Foundation Professor of the School of Earth and Space Exploration, and director of the Origins Project at Arizona State University. He is the author of several bestselling books, including The Physics of Star Trek and A Universe from Nothing.
here to answer questions about life, the Universe, and nothing.. and our new movie, and whatever else.
here to answer questions about life, the Universe, and nothing.. and our new movie, and whatever else.
Comments: 836 • Responses: 34 • Date: 2013-05-14 00:02:11 UTCsource
Acgcbc246 karma2013-05-14 00:02:27 UTC
I am a high school senior and I will be pursuing a degree in physics while in college (then I plan to work my way up to a PhD) and want to concentrate on theoretical physics. My question to you, if you would be so kind to answer, is what personal advice - or experience - can you lend to me that will help me be recognized by the scientific community? Yes, I realize I have a long road ahead that will require work, but what can I do to help myself and my work be noticed by the scientific community?
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lkrauss528 karma2013-05-14 00:04:37 UTC
lkrauss209 karma2013-05-14 00:43:10 UTC
going once, going twice.. gone.. thanks everyone..
Rho_Cassiopeiae140 karma2013-05-14 00:06:04 UTC
Hi Dr. Krauss.
From my perspective, there are several public educators promoting reason and science who seem to have different approaches (style and ethos of communication) towards discussing religion in public, despite having a common thread among them -- their lack of belief in religion. Here I'm talking about Neil deGrasse Tyson, Steven Pinker, Richard Dawkins, Yourself, Sean Caroll, Phil Plait, etc.
My question is: Who do you think has the "best" approach among all of these academics, excluding yourself? What aspects of some of these approaches are you not terribly fond of and what aspects do you greatly admire? What would you like to see more of and what would you like to see less of? Do you see the different approaches as conflicting or complementary? Or a little bit of both?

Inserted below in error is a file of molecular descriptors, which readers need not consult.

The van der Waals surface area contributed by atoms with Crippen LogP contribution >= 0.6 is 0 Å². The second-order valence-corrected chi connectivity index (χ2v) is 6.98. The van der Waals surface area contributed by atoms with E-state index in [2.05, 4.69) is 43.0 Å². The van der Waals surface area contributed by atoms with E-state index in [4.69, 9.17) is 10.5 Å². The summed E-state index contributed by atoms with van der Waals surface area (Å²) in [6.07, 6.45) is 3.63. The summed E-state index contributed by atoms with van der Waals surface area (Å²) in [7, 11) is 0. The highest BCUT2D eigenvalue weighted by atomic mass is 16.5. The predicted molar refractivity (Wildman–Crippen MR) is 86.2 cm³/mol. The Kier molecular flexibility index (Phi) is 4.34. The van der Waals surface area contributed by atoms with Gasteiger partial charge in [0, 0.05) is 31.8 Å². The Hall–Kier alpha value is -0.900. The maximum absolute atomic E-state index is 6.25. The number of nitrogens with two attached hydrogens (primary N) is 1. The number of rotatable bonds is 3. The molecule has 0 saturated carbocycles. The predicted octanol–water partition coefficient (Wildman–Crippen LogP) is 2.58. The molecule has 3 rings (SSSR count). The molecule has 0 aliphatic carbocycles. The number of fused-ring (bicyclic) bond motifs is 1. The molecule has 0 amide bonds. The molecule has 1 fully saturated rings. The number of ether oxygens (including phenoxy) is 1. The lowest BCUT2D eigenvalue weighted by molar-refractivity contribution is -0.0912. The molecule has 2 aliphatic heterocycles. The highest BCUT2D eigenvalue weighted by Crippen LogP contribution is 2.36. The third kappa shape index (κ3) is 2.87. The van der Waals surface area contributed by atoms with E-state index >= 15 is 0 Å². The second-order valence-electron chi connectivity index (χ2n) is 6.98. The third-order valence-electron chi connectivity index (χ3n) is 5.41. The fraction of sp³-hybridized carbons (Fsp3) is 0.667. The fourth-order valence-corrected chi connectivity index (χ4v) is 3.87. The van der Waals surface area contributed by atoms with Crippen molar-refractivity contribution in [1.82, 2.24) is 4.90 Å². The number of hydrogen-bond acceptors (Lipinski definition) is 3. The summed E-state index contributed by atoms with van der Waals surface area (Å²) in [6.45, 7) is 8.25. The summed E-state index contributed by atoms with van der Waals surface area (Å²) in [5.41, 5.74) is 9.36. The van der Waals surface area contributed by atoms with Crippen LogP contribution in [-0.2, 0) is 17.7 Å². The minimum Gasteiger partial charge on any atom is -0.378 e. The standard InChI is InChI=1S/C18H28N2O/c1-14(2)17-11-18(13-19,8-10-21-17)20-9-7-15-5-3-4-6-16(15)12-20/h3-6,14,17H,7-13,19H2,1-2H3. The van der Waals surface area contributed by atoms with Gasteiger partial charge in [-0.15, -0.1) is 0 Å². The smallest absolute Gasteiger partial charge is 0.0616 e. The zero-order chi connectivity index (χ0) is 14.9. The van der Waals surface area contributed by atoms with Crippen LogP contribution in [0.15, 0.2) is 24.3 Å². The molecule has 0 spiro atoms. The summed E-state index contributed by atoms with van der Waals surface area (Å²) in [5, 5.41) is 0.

lkrauss314 karma2013-05-14 00:09:02 UTC
1000 points of light. It takes all kinds of approaches to reach different people. As long as people don't distort the evidence of reality in reaching out to the public then I am fine with all of them. Anything that serves to educate, or produce questioning and interest to look further is good.
NicheNietzsche122 karma2013-05-14 00:12:54 UTC
Hi Dr. Krauss,
What do you think is the biggest obstacle humanity will have to overcome in the next 50 years?
lkrauss423 karma2013-05-14 00:18:47 UTC
hmm.. besides religion, which I think is an obstacle to progress, I think it may be dealing with the geopolitical consequences of climate change.
Rho_Cassiopeiae117 karma2013-05-14 00:12:18 UTC
In your best judgement, what can the average person do to make the most positive contribution to science literacy within their community?
And what career path would you recommend to someone who wants to increase science literacy by as much as possible within their community and their culture at large?
lkrauss180 karma2013-05-14 00:17:01 UTC
I think we can all be 'evangelists' for science. Talk to school groups about the wonder of the universe. Or if you go to church talk about it there. Get your kids interested...
Career path: either become a scientist and do good work which gives you credibility in your efforts to reach out, or become a journalist and cover science.
DaminDrexil107 karma2013-05-14 00:21:35 UTC
Thank you for joining us this evening.